One of the most important features of the blockchain is its immutability. After the Bitcoin network accepts a block and adds it to the blockchain it can never be altered. This makes Bitcoin blocks rare durable binary artifacts. The cryptographic hash algorithms that underpin the Bitcoin protocol enforce block immutability. If someone decides to tinker with a block, say maliciously flip a single bit, the block’s hash will change and the network will reject it. This is what makes it almost impossible to counterfeit Bitcoins. Bitcoins have been lost and stolen but they have never been successfully counterfeited. This sharply contrasts with funny money like the US dollar that is so routinely and brazenly counterfeited that many suspect the US government turns a blind eye.

The exceptional durability of Bitcoin blocks, coupled with the mysterious origins of Bitcoin, makes the genesis block one of the most intriguing and important byte runs in the world. This post was inspired by the now defunct post 285 bytes that changed the world. I would love to give you a link but this post has vanished. A secondary, but excellent reference is John Ratcliff’s How to Parse the Bitcoin BlockChain. I am adapting John’s nomenclature in what follows.

When programmers start exploring Bitcoin they often cut their teeth on parsing the genesis block. If you Google “blockchain parsing” you’ll find examples in dozens of programming languages. The most popular are C, C++, Java, PHP, C#, JavaScript, and the rest of the mainstream suspects. What you will not find, until now, are J examples.

So what does J bring to the table that makes yet another genesis block parser worth a look? Let’s take a look at Bitcoin addresses. The following is the Bitcoin address of this blog’s tip jar. Feel free to send as many Satoshis and full Bitcoins as you like to this address.

   tip=. '17MfYvFqSyeZcy7nKMbFrStFmmvaJ143fA'

There is nothing deep or mysterious about this funny string of letters; it’s just a plain old number in Bitcoin base 58 clothing. So, what is this number in standard format? Here’s how it’s calculated with J.

   BASE58=. '123456789ABCDEFGHJKLMNPQRSTUVWXYZabcdefghijkmnopqrstuvwxyz'
   dfb58=. 58x #. BASE58 i. ]
   dfb58 tip

The second line that defines dfb58, (decimal from base 58), is the complete J program! That’s it folks. You can troll the internet for days looking at base 58 to big integer converters and it’s unlikely you will find a shorter or more elegant conversion program. Not only is the J version short and sweet it’s also fast and versatile. Suppose you wanted to convert ten thousand Bitcoin addresses. The following converts ten thousand copies of tip.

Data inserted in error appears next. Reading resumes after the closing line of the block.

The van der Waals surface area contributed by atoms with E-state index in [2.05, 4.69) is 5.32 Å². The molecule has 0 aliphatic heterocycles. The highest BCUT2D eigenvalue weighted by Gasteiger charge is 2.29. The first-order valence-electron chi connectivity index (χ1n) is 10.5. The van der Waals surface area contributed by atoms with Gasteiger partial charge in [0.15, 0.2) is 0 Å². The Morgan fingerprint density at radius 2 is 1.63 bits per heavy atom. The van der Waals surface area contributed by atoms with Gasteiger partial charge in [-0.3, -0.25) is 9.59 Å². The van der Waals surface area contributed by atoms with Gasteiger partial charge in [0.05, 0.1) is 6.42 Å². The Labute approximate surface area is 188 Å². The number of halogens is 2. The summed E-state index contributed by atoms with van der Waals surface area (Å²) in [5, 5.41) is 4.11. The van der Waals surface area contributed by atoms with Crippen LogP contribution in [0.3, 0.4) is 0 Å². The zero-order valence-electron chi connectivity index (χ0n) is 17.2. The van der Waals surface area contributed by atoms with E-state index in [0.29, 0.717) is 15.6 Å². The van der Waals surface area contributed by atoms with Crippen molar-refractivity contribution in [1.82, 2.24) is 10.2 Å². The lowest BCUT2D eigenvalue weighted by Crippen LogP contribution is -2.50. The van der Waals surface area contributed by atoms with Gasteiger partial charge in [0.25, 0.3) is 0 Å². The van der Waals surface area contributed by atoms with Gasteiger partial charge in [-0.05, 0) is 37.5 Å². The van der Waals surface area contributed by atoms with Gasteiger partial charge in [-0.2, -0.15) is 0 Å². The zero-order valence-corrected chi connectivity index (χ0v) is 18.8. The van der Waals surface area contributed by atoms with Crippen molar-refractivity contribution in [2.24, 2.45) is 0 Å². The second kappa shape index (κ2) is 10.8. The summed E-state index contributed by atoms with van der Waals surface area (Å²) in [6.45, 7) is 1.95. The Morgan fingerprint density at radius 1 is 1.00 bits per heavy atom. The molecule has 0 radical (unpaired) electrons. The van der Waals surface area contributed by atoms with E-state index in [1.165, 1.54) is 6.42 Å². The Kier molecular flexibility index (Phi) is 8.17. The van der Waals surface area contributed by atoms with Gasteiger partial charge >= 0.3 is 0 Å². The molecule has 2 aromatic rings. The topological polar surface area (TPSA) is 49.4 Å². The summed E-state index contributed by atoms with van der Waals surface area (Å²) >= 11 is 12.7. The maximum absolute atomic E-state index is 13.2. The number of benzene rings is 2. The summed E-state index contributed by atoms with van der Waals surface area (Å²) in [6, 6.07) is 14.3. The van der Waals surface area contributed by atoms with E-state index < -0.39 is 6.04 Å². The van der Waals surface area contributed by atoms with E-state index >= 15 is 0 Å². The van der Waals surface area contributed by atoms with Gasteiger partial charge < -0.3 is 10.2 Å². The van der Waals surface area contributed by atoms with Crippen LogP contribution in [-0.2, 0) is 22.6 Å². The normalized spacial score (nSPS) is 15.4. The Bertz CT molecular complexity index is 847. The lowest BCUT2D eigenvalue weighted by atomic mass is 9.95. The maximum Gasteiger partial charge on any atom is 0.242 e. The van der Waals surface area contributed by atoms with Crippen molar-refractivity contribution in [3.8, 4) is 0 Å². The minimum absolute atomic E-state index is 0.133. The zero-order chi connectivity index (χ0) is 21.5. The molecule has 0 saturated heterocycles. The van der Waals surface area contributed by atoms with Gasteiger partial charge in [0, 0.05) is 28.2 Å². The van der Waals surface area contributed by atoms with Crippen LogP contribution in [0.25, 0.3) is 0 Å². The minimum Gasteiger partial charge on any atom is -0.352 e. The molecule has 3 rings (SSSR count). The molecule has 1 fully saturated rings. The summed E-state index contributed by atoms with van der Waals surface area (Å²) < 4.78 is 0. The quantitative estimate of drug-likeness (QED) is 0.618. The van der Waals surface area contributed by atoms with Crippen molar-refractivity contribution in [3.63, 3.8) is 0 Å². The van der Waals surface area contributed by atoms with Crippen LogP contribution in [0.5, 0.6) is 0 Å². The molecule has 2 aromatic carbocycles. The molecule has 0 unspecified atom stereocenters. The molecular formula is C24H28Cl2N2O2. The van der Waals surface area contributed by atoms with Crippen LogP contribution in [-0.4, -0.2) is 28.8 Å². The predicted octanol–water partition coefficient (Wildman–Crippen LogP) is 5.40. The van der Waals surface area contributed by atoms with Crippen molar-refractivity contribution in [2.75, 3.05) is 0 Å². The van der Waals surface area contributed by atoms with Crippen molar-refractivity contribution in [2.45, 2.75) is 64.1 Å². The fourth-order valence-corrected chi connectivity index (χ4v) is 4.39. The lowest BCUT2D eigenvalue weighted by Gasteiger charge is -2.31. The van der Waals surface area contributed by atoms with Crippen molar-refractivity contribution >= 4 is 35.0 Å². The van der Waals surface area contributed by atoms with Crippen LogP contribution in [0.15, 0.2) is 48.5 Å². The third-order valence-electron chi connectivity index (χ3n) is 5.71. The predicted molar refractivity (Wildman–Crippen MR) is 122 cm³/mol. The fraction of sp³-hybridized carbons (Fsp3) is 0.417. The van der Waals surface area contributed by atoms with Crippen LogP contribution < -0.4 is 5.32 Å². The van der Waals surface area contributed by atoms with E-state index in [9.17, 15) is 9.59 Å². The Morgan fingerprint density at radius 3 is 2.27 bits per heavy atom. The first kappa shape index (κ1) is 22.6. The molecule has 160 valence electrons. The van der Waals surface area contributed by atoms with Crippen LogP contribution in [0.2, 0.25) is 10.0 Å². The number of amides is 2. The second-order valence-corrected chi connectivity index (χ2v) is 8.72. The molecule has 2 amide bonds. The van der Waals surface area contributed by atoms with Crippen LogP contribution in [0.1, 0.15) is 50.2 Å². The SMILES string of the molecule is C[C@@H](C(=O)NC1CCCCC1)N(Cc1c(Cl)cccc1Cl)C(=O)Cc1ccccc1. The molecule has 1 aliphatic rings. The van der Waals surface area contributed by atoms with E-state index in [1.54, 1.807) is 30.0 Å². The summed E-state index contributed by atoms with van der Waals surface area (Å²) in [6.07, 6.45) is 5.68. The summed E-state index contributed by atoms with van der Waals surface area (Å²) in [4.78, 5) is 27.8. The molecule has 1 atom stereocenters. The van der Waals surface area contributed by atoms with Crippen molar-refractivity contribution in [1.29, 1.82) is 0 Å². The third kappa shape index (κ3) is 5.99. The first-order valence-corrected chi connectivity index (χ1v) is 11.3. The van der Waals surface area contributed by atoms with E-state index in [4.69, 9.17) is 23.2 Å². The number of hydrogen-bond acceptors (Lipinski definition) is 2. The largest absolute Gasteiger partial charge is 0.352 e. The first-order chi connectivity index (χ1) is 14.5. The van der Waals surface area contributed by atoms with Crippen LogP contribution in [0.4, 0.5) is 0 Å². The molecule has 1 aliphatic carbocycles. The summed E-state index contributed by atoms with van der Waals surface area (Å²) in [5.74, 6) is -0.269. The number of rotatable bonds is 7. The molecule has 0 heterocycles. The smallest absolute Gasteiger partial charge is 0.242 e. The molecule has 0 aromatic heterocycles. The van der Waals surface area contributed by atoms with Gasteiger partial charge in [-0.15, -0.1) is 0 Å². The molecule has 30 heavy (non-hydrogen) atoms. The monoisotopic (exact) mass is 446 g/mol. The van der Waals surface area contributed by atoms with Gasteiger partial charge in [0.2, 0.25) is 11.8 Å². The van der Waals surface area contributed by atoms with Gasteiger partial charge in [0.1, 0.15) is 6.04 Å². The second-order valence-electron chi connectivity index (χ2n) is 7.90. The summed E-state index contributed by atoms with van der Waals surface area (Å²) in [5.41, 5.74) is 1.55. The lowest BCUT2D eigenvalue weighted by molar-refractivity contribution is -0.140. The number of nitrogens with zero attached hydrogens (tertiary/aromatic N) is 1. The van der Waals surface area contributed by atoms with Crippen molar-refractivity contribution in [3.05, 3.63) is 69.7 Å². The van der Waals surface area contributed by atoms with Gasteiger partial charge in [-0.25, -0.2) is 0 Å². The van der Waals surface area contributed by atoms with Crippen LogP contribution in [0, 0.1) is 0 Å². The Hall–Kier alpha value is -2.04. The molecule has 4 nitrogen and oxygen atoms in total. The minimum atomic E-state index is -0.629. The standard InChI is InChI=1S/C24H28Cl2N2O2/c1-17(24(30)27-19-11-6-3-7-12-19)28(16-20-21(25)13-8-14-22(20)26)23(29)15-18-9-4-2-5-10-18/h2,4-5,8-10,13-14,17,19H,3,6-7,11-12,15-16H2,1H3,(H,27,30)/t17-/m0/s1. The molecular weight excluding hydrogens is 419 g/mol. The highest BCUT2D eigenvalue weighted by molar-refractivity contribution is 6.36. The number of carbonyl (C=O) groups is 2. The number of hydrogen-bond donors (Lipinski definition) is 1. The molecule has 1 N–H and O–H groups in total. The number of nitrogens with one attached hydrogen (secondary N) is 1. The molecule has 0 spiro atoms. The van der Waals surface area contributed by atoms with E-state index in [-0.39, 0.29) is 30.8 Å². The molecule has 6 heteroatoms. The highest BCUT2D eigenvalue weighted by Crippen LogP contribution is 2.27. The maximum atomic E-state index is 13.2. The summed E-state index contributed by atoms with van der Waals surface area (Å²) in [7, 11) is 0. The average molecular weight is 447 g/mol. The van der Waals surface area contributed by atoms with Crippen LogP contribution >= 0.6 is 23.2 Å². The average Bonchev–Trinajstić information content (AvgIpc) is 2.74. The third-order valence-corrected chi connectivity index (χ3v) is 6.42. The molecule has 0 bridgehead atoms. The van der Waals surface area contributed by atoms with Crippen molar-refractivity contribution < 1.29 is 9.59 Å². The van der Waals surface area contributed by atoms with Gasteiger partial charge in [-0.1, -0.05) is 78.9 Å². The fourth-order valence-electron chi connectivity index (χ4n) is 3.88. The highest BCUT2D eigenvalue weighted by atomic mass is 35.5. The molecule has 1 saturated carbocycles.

dfb58 10000 # ,: tip
 1709618896654985460726422911112500711652231559804656492485 17096188966549854607264...

At this point fanboys of mainstream programming languages typically pipe up with something like, “changing number encodings is inherently trivial; what about something more demanding like going the other way, say converting Bitcoin public keys to the base 58 address format?”

The public key in the genesis block is encoded in what many call the “challenge script.” Here is the genesis block’s challenge script in hex.

41 04 67 8A FD B0 FE 55 48 27 19 67 F1 A6 71 30 B7 10 5C D6 
A8 28 E0 39 09 A6 79 62 E0 EA 1F 61 DE B6 49 F6 BC 3F 4C EF 
38 C4 F3 55 04 E5 1E C1 12 DE 5C 38 4D F7 BA 0B 8D 57 8A 4C 
70 2B 6B F1 1D 5F AC

Public keys take a number of forms in the blockchain. John Ratcliff’s post summarizes the many forms you will run into. The genesis block uses the 65 byte ECDSA form. Converting this form to base 58 requires taking SHA-256 and RIPEMD-160 hashes. These hashes are available in OpenSSL which is conveniently distributed with J 8.02 JQT. Here’s how to convert the genesis block’s public key to base 58 with J.

   load 'c:/bitjd/scripts/sslhash.ijs'

   Base58frKey65=:3 : 0

   NB.*Base58frKey65 v-- 65 byte public Bitcoin key bytes to base 58.
   NB. monad:  clB58 =. Base58frKey65 clBytes

   ekey=. (0{a.) , sr160 s256 y
   csum=. 4 {. s256 s256 ekey
   Base58Check ekey,csum

   Base58frKey65 }. }: ChallengeScript

The ChallengeScript noun holds the bytes given in hex above. The verbs sr150, s256 and Base58Check are available in the J scripts sslhash and ParseGenesisBlock that I have put in the jacks repository on GitHub.

The following J verb ParseGenesisBlock reads the first full node Bitcoin block file and then extracts and checks the genesis block. ParseGenesisBlock tests the various verbs, (functions), it employs. As a side effect it clearly describes the layout of the genesis block and provides test data for anyone that’s interested.